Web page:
If you’re out and about in Toronto today, lucky for you — so, too, is the original Stanley Cup, which the Hockey Hall of Fame is letting out of its vault for the day. You can take a photograph with the simple silver bowl that Frederick Stanley, Baron Stanley of Preston, commissioned and donated as Canada’s sixth governor-general, grasp it in your hands, raise it to your lips, swig some champagne — actually, I don’t know about the grasping and the champagne. Probably that’s forbidden. Paying a visit is definitely a go, though, on this auspicious anniversary: it was 125 years ago, May 15, 1893, that the Cup was presented for the very first time, in Montreal.
The tale of how that happened is a bit of a tangled one, with accents of confusion and even rancor. I’m not certain that they’ll be highlighting the whole messy truth of the matter down at the Hall today, but do feel free to ask about it, if you’re going.
It was back in 1892 that Lord Stanley originally announced his intention to donate a trophy — you remember all this from hockey catechism back in school, no doubt. It had to be commissioned, smithed, engraved & etc., back in London, in England, and it wasn’t until early May of ’93 that the Dominion Hockey Challenge Cup arrived in Ottawa — just as its perpetrator was preparing to head the other way.
That April, Lord Stanley’s elder brother had died in England, making him the 16th Earl of Derby. While his term, which he’d started in 1888, didn’t officially come to its end until September of 1893, he was already preparing to depart. Word of the appointment of his successor, the Earl of Aberdeen, was already circulating, and earlier in May the Globe advised that he’d given the servants at Rideau Hall their notice — along with a bonus of three months’ pay and a faithful promise to recommend them to the new man of the house, in case he might be hiring.
Earl Derby stayed on in Canada until July, as it turned out, and so he could have presented his hockey trophy for the first time, if he’d chosen to. Instead, he delegated the work to locals. The future former Governor-General had appointed two Ottawa-based trustees to look after and administer his new trophy, Philip Ross and Dr. John Sweetland. Ross, owner and publisher of The Ottawa Journal, had played hockey with Lord Stanley’s son Edward as a member of the Rideau Rebels. Sweetland was a prominent doctor who also served as sheriff of Carleton County and, thereby, the Supreme Court. They were the ones who made the decision that the new trophy would be awarded to the hockey club of the Montreal Amateur Athletic Association — the MAAA — champions of the Amateur Hockey Association of Canada (AHA). This in itself was not without controversy, insofar as the MAAA won the last game of the season by default over the Montreal Crystals after the latter abandoned the game in protest over the referee’s decision not to allow a previously penalized player to play in the overtime. This didn’t specially please the Ottawa Hockey Club, sitting in second place: an MAAA loss to the Crystals would have left the two top teams with identical won-loss records. It wasn’t as though the rules for the new trophy had been set out from the beginning of the season, either: Ottawa thought that playoffs might be in order.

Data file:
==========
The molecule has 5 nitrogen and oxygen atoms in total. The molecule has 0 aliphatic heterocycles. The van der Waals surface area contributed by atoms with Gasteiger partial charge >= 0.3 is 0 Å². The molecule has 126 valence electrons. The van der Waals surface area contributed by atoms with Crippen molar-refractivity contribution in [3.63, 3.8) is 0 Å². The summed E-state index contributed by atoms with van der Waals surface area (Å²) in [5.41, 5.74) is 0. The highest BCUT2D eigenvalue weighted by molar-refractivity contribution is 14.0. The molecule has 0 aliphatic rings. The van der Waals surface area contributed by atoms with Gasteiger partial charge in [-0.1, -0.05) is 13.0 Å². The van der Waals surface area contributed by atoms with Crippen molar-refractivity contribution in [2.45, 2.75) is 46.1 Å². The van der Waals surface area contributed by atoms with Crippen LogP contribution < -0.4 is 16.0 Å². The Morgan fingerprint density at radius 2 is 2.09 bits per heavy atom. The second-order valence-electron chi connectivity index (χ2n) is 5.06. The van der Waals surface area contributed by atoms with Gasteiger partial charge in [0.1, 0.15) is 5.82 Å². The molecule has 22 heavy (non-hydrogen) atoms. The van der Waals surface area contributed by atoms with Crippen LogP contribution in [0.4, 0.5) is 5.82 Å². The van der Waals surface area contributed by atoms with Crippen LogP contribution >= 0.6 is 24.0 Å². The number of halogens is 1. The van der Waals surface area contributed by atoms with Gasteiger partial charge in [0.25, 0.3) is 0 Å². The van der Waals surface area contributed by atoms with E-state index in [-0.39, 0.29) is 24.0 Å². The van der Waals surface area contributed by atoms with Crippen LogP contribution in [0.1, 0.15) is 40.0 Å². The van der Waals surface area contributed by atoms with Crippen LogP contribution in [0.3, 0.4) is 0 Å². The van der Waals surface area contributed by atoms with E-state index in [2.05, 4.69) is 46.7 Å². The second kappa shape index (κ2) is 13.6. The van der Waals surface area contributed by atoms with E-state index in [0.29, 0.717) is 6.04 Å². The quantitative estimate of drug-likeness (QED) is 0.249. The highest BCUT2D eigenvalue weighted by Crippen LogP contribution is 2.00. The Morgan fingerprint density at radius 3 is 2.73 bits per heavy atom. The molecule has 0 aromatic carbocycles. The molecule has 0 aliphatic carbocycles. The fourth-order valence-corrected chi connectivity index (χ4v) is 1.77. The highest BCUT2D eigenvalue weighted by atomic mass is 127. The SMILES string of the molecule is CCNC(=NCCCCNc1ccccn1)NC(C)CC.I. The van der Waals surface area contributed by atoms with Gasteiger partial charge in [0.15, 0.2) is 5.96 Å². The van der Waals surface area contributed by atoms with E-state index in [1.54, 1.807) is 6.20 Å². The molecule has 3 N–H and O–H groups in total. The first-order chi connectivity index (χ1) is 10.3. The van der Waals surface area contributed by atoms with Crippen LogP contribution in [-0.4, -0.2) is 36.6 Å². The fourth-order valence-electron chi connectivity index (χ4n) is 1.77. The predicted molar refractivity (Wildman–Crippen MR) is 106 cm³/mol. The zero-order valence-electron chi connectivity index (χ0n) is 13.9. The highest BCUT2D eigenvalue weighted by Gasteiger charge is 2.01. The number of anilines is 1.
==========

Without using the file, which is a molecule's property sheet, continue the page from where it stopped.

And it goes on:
Didn’t happen. For a full and fascinating account of the further confusion that marked the actual awarding of the trophy, I recommend Paul Kitchen’s essay “They Refused The Stanley Cup,” which you’ll find in the second edition of Total Hockey (2000). Kevin Shea and John Jason Wilson’s book Lord Stanley: The Man Behind The Cup (2006) is also required reading.
In short, Sheriff Sweetland was the one who carried the cup to Montreal, where he was due to make a formal presentation at the annual meeting of the MAAA. In preparation for that, the MAAA’s secretary advised the president of the hockey team, James Stewart, who also happened to be a member of the winning team. The reply from the latter astounded the former: the hockey players advised that they did not wish to receive the trophy until they’d had an opportunity to review the conditions “upon which said trophy was to be held,” asking that this decision be passed on to the trustees.
Newspaper reports of the proceedings on this day in 1893 don’t mention the kerfuffle that ensued when the MAAA refused to go along with this. If the hockey players didn’t want to receive their trophy, then the club’s leadership would do so on their behalf. And so it was that Sheriff Sweetland handed over the first Stanley Cup to MAAA president James Taylor rather than the hockey club’s James Stewart.
In his remarks, Sweetland joked that the Governor-General would much sooner have had the cup kept in Ottawa, “but after the Capital he preferred to see Montreal hold it. The only thing he was not certain about was how the Montreal people managed to win all the decisive games.”
There would be more strife to come at the MAAA between the leadership and the hockey club, but on this day, the peaceful façade included the club’s board presenting the nine cup-winning players with engraved gold rings. Off the ice, they were bank clerks and bookkeepers, worked for the Dominion Bridge Company, sold Liebling’s Liquid Extract and Tonic Invigorator. Tom Paton was a manufacturer’s agent who happened to be a founder of the MAAA itself, as well as the original driving force behind its hockey club — for which he also played goaltender. A hundred and twenty-five years ago today, for his long and dedicated services in all those capacities, he got a Heintzman piano.